Another two concepts that I linked together was how attention is very selective and how it can disappear in about 10 minutes. In a semi-related study, people have been found to have no sense of time after three minutes. For example, if a person is waiting in line to see a doctor and there was no form or manner of telling the time, they cannot accurately describe the amount of time it really took them to wait. Three minutes is the time in which they stop being able to tell the difference between five minutes to fifteen minutes, to even a half-hour. I relate this to the concept of disappearing attention because it shows just how short of a span of attention we have. I also found it to be a relief that, in order to hold someone long enough, I have to keep it under ten minutes.
- Is it possible to practice something to perfection that you loose sight of a detail, or does the process of perfecting an action reduce the chances of error?
- Is there a way of using the attention span of 10 minutes to create a two-day learning course?
How people Decide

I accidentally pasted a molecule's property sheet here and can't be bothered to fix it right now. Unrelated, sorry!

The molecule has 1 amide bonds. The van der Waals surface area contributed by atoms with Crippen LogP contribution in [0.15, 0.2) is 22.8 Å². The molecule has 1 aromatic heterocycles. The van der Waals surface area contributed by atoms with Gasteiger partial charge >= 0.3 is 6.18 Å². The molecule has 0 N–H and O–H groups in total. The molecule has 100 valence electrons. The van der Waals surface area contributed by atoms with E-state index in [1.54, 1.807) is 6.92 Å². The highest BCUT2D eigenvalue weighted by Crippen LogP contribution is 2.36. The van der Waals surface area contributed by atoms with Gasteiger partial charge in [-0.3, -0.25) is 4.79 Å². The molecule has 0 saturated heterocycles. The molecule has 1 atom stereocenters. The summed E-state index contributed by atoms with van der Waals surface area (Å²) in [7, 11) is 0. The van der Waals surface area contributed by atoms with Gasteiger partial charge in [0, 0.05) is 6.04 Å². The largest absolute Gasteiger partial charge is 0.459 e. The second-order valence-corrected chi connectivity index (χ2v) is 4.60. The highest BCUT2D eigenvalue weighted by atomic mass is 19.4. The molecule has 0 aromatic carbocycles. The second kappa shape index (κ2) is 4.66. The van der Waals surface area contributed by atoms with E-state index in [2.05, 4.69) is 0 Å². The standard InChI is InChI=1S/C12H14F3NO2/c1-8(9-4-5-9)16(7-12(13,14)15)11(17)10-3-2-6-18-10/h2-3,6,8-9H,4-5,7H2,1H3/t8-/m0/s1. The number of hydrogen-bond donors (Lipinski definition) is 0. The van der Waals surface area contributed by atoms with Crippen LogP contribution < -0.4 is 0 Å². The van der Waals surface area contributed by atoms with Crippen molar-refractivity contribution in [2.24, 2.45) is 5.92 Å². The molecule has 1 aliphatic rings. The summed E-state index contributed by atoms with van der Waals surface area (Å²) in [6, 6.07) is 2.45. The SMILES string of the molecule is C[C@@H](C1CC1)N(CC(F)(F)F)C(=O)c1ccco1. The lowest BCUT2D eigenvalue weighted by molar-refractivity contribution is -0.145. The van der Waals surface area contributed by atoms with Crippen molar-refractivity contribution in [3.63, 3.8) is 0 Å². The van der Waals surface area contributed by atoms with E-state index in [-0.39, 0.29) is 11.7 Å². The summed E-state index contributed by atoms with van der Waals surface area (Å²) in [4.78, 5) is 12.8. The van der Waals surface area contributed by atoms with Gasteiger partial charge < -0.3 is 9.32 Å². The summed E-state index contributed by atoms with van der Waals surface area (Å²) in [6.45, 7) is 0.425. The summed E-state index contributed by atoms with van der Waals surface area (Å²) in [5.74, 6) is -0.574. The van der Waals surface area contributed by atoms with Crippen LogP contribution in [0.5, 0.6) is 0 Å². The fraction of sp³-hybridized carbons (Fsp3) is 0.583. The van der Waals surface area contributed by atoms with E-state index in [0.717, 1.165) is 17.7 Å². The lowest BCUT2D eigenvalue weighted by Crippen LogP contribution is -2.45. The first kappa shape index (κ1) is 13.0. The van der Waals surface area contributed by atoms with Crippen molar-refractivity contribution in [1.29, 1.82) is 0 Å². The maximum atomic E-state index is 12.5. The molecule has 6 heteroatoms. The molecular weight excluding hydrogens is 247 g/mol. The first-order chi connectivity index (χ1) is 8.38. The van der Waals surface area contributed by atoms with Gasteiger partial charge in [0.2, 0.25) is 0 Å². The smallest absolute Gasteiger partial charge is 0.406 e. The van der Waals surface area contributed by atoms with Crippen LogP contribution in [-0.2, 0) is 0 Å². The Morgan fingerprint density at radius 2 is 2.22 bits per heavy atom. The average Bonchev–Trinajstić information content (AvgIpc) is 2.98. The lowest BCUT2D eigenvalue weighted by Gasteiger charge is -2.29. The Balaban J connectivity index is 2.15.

Ah, the illusion of choice. This is probably one of my favorite aspects of society at large. It is obvious and hidden all at the same time. It is so well hidden that we unconsciously find ourselves trying to make choices between two things that we find repulsive. I think one of the best examples is in our voting system.
Not getting into the concept of political issues or specific candidates, but we suffer an illusion of choice as a voting society. The candidates that we as citizens choose to lead are actually chosen by another set of people who have self-interests in what they want to see. We choose from other people’s choices. Who controls the choices we have? People of money of course. So from the perspective of a voting body, we are presented with choices that we feel will change the course of the nation.
What if that course was already charted, and the choices that we are presented with are really answers to the same cause and destination. Would our voting for one canidate over another really change the course of events? Would we still be in the midsts of scandles and accusations? What if the goals of both people were exactly the same, just a different flavor? It would be like drinking two different flavored sodas. Same exact contents, just a different color to make it look different.